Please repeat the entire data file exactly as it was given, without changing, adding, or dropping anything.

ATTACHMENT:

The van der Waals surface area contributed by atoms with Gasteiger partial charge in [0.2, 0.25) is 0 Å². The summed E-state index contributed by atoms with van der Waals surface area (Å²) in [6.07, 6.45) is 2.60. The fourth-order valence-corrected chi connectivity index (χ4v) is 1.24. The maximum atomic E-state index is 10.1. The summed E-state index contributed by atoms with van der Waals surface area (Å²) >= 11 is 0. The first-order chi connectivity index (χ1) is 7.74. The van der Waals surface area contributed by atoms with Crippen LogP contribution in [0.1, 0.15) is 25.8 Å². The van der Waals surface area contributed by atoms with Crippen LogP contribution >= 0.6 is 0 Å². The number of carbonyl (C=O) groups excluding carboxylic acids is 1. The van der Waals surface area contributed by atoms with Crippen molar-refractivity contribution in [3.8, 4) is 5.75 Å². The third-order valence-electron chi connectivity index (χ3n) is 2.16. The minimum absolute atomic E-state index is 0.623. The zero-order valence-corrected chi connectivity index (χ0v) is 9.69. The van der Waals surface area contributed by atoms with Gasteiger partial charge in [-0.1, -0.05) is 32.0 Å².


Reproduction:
The van der Waals surface area contributed by atoms with Gasteiger partial charge in [0.2, 0.25) is 0 Å². The summed E-state index contributed by atoms with van der Waals surface area (Å²) in [6.07, 6.45) is 2.60. The fourth-order valence-corrected chi connectivity index (χ4v) is 1.24. The maximum atomic E-state index is 10.1. The summed E-state index contributed by atoms with van der Waals surface area (Å²) >= 11 is 0. The first-order chi connectivity index (χ1) is 7.74. The van der Waals surface area contributed by atoms with Crippen LogP contribution in [0.1, 0.15) is 25.8 Å². The van der Waals surface area contributed by atoms with Crippen LogP contribution >= 0.6 is 0 Å². The number of carbonyl (C=O) groups excluding carboxylic acids is 1. The van der Waals surface area contributed by atoms with Crippen molar-refractivity contribution in [3.8, 4) is 5.75 Å². The third-order valence-electron chi connectivity index (χ3n) is 2.16. The minimum absolute atomic E-state index is 0.623. The zero-order valence-corrected chi connectivity index (χ0v) is 9.69. The van der Waals surface area contributed by atoms with Gasteiger partial charge in [-0.1, -0.05) is 32.0 Å².